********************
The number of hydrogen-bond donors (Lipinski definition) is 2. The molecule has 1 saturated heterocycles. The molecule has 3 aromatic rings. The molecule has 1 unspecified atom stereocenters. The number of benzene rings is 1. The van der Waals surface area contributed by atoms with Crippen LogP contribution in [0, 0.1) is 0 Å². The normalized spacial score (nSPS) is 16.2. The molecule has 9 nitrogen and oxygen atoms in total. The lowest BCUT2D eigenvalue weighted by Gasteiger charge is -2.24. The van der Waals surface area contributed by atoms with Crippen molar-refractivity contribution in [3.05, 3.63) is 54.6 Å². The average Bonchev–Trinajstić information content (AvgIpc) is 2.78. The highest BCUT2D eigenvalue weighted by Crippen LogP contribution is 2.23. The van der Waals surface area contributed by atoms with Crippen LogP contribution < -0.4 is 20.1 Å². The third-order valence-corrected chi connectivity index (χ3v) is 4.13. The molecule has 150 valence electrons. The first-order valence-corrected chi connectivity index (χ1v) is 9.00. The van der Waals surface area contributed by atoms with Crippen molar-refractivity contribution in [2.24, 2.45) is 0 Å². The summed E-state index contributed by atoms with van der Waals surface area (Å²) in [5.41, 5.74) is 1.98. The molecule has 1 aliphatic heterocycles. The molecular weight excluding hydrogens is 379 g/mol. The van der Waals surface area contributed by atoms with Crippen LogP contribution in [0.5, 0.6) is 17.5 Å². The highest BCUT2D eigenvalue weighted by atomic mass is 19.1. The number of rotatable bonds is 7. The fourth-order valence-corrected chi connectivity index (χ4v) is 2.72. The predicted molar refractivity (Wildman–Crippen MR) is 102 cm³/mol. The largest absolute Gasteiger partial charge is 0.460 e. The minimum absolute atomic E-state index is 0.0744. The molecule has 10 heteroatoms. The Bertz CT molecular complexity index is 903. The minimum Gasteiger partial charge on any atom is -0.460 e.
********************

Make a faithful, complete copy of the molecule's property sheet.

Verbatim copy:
The number of hydrogen-bond donors (Lipinski definition) is 2. The molecule has 1 saturated heterocycles. The molecule has 3 aromatic rings. The molecule has 1 unspecified atom stereocenters. The number of benzene rings is 1. The van der Waals surface area contributed by atoms with Crippen LogP contribution in [0, 0.1) is 0 Å². The normalized spacial score (nSPS) is 16.2. The molecule has 9 nitrogen and oxygen atoms in total. The lowest BCUT2D eigenvalue weighted by Gasteiger charge is -2.24. The van der Waals surface area contributed by atoms with Crippen molar-refractivity contribution in [3.05, 3.63) is 54.6 Å². The average Bonchev–Trinajstić information content (AvgIpc) is 2.78. The highest BCUT2D eigenvalue weighted by Crippen LogP contribution is 2.23. The van der Waals surface area contributed by atoms with Crippen LogP contribution < -0.4 is 20.1 Å². The third-order valence-corrected chi connectivity index (χ3v) is 4.13. The molecule has 150 valence electrons. The first-order valence-corrected chi connectivity index (χ1v) is 9.00. The van der Waals surface area contributed by atoms with Crippen molar-refractivity contribution in [2.24, 2.45) is 0 Å². The summed E-state index contributed by atoms with van der Waals surface area (Å²) in [5.41, 5.74) is 1.98. The molecule has 1 aliphatic heterocycles. The molecular weight excluding hydrogens is 379 g/mol. The van der Waals surface area contributed by atoms with Crippen LogP contribution in [0.5, 0.6) is 17.5 Å². The highest BCUT2D eigenvalue weighted by atomic mass is 19.1. The number of rotatable bonds is 7. The fourth-order valence-corrected chi connectivity index (χ4v) is 2.72. The predicted molar refractivity (Wildman–Crippen MR) is 102 cm³/mol. The largest absolute Gasteiger partial charge is 0.460 e. The minimum absolute atomic E-state index is 0.0744. The molecule has 10 heteroatoms. The Bertz CT molecular complexity index is 903. The minimum Gasteiger partial charge on any atom is -0.460 e.